exclusively— no nickel As to their origin, it would seem that they
are segregated veins, and inasmuch as the enclosing serpentine carries
*25-*75 per cent, nickel, there can be little doubt that the filling of
the veins and joints has been caused by lateral secretioD, or the
leaching out of the metal from the serpentine and its subsequent
deposition. The ore is exclusively gamierite (hydrated silicate of
nickel and magnesia), no trace of arsenide or sulphide having been
fonnd ; and while two varieties, a green and a brown (called " choco-
lat "), are distinguished, investigations by A. C. Claudet prove that
the latter owes its colour to associated limonite.

The methods of working the deposits are by regular mining, when
the ore bodies are fairly persistent and of good width ; and by open
quarrying, when they are less than 6-12 in. wide, and when stockworks
occur. Sometimes both systems come into operation in different parts
of the same deposit ; and often, when underground mining is pursued,
the irregularities and crossings of the veins render the workings very
intricate. Quarrying is done in terraces from the top downwards,
each terrace having a wide floor on which the rock is blasted down,
and where the ore is prepared for market. Each quarry has a face of
nearly vertical rock, 80-40 ft. high, and a floor 60-120 ft. wide. Deep
holes are drilled by " jumpers " in the face of the quarry, and blasted
with dynamite. The rock, being very jointed, breaks down in large
lumps or blocks, which have subsequently to be reduced by heavy
hammers or shot-holes to a convenient size for setting free the veins
and strings of ore, and for easy removal of the dead rock in waggons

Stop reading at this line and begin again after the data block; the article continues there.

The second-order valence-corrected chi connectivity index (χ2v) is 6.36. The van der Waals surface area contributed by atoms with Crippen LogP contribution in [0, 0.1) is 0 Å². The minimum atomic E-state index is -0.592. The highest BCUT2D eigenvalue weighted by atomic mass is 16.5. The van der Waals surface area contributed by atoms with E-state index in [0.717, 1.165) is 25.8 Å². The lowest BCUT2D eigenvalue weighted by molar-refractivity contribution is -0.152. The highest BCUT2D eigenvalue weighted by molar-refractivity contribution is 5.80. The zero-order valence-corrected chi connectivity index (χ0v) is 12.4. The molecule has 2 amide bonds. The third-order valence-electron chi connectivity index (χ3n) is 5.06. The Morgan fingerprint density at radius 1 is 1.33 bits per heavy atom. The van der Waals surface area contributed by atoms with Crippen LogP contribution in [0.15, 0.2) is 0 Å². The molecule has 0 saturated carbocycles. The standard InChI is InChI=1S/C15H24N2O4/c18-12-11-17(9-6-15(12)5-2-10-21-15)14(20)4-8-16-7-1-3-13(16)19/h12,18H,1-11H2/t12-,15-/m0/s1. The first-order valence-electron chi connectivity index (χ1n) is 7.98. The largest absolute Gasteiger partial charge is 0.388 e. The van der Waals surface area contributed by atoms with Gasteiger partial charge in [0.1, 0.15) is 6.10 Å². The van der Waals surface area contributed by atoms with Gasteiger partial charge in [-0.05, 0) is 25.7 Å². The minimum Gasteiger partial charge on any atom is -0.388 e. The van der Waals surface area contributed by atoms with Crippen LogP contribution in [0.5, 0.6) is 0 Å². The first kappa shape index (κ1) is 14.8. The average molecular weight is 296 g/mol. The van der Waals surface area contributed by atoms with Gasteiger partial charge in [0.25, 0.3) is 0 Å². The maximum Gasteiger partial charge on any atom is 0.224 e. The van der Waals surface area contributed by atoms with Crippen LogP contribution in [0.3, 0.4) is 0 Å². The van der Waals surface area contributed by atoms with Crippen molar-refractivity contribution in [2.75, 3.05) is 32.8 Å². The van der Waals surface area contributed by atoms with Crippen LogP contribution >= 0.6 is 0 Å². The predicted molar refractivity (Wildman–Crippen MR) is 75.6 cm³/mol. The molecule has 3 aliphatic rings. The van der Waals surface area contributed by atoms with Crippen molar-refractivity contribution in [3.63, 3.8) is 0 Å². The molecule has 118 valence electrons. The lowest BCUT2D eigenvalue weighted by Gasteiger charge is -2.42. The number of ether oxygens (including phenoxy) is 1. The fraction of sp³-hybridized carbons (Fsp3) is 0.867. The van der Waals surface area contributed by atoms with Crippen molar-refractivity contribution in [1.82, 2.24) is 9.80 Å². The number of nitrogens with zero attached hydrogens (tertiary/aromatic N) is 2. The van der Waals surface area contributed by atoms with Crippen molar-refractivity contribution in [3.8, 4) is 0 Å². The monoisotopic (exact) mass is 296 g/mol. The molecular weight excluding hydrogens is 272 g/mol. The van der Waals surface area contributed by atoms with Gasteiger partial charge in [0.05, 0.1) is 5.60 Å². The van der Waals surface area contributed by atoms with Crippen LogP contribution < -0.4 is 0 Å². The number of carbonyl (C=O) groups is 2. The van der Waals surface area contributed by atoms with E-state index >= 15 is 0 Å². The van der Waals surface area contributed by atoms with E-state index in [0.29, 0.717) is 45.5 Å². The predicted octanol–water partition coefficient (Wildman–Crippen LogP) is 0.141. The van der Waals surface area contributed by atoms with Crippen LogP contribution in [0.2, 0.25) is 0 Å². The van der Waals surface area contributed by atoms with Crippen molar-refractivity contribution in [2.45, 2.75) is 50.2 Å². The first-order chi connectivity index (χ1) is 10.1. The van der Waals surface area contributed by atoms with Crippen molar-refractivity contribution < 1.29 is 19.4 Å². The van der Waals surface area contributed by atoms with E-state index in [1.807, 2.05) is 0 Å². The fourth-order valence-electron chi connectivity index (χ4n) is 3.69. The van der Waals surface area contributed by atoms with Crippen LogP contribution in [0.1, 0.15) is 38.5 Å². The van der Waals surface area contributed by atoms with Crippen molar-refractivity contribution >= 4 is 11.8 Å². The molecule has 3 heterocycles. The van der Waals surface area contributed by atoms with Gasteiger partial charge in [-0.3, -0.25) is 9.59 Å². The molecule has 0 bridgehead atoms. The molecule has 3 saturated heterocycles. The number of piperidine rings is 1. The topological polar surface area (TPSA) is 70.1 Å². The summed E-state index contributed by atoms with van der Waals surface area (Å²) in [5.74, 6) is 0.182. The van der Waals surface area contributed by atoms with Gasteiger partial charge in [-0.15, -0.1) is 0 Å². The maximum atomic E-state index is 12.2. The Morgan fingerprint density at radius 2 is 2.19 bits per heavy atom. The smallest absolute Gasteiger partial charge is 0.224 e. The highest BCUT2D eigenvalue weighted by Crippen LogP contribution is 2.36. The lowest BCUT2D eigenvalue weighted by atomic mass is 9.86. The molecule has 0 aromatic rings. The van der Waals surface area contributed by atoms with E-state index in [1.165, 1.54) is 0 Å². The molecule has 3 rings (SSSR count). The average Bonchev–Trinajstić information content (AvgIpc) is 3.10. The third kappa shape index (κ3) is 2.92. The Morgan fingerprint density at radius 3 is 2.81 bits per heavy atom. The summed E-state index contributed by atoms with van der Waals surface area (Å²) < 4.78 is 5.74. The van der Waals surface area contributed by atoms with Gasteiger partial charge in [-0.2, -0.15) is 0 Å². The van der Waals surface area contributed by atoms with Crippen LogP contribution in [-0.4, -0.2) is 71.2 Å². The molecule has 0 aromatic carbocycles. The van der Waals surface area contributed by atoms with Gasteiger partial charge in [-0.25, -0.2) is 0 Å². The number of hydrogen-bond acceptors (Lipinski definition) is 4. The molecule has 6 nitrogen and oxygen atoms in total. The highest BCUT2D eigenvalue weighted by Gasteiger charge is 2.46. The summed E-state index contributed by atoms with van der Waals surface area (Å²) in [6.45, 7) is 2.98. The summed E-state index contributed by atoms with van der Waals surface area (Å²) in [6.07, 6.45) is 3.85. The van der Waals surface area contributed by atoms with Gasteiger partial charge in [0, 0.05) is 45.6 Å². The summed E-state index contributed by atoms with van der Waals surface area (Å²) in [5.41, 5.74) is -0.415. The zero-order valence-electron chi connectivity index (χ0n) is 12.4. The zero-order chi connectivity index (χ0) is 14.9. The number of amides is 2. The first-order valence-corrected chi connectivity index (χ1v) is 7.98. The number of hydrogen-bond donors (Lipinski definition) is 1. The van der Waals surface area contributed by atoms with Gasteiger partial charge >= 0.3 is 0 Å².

or barrows. Boughly speaking, every joint and fissure of the rock is
filled with ore, the veins thus ramifying in every direction varying
in size from a knife-blade thickness up to 6 in. or more, but the
smaller are the more common and numerous, and hence, to secure all
the ore, it becomes necessary to blast down the whole mass of rock.
Occasionally these small veiDs have a white filling of magnesia
silicate only. Transportation to depot is accomplished by ropeways,
of an exceedingly rudimentary description where the distance is
small — a single wire rope with tough forked sticks in lieu of pulleys ;

• J. Garland, *• Nickel Mining in NeW Caledonia," Trans. Inst. Min. and Met.,
Ui. 121.

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and the cost of a double iDstallation 1968 ft long, witii 2 steel oaUes
1 in. diam. and hemp guide ropes, oarrying a load of 4 bags or 600 Ik,
is given at only 2002. The oost of ore mined, dressed to about 7-8
per cent, nickel (6 per cent, is the minimum marketable), and deliToed
on ship-board, varies from 6«. to 40-60«. a ton, 40«. being perhaps about
the average.

Treatment, — Practically the whole world's supply of nickel is
famished by the pyrrhotite of Canada and the gamierite of Ne#
Caledonia, and it will be appropriate to discuss the preparation of tbe
metal from each of these sources first.